Big changes are ahead for Dunwoody. In 2012, the city will have a new mayor and City Council members elected from redrawn districts.
Changes in Dunwoody’s population have made it necessary for the city to alter City Council district lines.
Data from the U.S. Census Bureau’s 2010 census showed District 1 grew dramatically, from 12,786 people to 19,008, City Attorney Brian Anderson said. District 2 showed modest growth, from 12,712 residents to 14,439, and District 3 decreased slightly, from 13,242 people to 12,789.
Cities usually must redistrict every 10 years to reflect the population changes outlined by the most recent census, he said.
Dunwoody city officials posted proposed new districts on the city website. The city will hold a public input session during the May 23 council meeting and a public hearing on June 13. The new districts are to be considered during a council meeting in June. Once the new lines are approved, the plans will be sent to the federal Department of Justice for review.
On Nov. 8, Dunwoody will hold an election to choose a mayor and three at-large city council members.
“I would be surprised if it has an impact on candidates running (for City Council). I’m not anticipating that,” Anderson said. “Of course you never know for certain.”
The qualifying period is from Aug. 29 to Sept. 2.
Mayor Ken Wright, who became the city’s first mayor in 2008, said he will not be running for reelection in November.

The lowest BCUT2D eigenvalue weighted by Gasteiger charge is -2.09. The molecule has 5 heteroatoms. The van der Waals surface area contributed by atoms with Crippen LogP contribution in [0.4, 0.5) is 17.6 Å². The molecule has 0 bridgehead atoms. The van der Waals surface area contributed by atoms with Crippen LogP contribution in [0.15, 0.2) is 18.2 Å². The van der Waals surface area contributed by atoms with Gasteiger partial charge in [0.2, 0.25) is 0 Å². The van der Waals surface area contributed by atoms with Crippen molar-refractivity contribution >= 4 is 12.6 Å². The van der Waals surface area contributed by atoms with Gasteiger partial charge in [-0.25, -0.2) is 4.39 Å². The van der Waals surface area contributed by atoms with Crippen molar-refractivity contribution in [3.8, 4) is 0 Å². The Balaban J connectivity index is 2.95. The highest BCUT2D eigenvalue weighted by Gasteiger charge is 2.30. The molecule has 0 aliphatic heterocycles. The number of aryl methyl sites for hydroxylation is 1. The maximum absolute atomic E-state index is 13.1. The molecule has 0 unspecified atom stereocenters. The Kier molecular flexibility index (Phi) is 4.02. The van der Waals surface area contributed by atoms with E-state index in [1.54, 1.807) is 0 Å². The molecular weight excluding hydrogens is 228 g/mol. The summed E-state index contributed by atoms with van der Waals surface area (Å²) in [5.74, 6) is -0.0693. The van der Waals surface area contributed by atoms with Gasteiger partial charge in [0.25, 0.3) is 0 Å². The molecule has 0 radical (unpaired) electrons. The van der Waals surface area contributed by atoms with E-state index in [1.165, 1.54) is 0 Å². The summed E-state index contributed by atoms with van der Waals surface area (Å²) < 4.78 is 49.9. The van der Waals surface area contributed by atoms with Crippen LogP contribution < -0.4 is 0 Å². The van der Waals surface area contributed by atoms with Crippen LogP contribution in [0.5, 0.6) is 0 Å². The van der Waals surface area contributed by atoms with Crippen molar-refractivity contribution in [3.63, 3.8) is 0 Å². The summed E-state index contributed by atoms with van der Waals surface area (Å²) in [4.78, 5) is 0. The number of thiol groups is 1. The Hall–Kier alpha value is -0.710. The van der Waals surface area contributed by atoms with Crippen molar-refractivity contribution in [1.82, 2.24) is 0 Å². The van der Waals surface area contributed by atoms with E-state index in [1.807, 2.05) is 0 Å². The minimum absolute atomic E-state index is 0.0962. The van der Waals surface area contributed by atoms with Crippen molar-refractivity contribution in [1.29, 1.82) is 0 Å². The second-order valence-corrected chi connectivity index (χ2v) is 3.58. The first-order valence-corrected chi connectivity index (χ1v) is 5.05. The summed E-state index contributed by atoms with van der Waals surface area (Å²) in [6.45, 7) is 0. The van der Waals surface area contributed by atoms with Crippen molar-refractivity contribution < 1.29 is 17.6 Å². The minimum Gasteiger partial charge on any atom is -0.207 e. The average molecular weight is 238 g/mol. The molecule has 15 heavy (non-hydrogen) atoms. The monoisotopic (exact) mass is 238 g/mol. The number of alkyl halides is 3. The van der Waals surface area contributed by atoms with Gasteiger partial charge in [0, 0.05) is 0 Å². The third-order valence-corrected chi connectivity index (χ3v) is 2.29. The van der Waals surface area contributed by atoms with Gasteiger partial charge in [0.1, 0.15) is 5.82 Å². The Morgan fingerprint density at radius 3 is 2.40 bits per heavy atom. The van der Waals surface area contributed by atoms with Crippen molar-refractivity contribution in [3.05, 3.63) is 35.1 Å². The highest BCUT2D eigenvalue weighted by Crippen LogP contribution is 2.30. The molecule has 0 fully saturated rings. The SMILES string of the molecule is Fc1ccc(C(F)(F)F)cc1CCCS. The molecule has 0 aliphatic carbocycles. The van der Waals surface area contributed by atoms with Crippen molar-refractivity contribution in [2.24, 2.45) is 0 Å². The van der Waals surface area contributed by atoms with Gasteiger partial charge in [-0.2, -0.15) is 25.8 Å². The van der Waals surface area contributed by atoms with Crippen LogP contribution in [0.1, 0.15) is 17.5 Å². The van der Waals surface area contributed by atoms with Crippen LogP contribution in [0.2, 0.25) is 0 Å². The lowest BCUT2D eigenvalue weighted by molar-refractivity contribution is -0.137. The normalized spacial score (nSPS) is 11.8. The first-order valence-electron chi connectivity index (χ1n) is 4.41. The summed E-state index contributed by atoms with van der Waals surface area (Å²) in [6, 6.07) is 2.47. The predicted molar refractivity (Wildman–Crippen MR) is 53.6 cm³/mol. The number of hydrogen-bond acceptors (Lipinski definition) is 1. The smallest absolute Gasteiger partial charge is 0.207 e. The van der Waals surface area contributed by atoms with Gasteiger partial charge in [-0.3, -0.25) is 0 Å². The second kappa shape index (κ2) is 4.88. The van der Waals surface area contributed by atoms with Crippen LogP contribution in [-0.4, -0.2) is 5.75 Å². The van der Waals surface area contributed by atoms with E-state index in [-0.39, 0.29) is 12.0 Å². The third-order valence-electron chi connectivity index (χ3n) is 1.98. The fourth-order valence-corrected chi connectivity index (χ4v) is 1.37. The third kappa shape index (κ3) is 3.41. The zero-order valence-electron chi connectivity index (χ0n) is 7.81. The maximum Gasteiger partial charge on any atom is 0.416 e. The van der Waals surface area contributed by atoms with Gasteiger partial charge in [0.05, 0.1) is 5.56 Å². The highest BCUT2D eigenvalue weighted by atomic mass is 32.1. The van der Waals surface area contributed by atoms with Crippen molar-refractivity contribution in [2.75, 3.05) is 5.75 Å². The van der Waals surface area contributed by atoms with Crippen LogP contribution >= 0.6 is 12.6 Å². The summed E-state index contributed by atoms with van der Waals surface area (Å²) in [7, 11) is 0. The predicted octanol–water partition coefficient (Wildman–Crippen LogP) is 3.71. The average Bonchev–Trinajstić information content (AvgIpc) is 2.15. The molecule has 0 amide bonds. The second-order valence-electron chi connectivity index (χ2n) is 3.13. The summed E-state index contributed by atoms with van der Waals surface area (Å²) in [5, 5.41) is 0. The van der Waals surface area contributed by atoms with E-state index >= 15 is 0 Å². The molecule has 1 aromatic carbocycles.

“All along, when I decided I was going to run for mayor, it wasn’t a long-term thing. It was, ‘I’ll get it started and get it going in the right direction,’” Wright said.
Post 4 City Councilman Robert Wittenstein said he has not yet decided if he will run for another term. “It is too early to make a decision but I am leaning towards running for reelection,” Wittenstein said in an email.
Post 6 City Councilman John Heneghan said he will be running for another term.
“I am going to be running for reelection for my current Dunwoody city council seat,” Heneghan said.
Danny Ross, who holds the Post 5 seat, could not be reached at press time.
The District 1 population grew dramatically because of several apartment buildings that have been built since Dunwoody incorporated, Anderson said.
“We were expecting a big growth,” Anderson said.
Redistricting will be taking place statewide this summer as well.
In August, Gov. Nathan Deal will call a special session of the Legislature to redistrict the state based on census information. Population growth means Georgia will gain a seat in Congress.
Though redistricting will be a heated issue statewide, Wright does not expect it to be a contentious process in Dunwoody.
“The lines moving a little here and a little there amongst council and myself is a non-issue,” Wright said. “It’s not like congressional redistricting, which is a major battle on every line … For us it doesn’t matter. We’re small. We’re a tight community. The moving of lines in this type of atmosphere is really nothing.”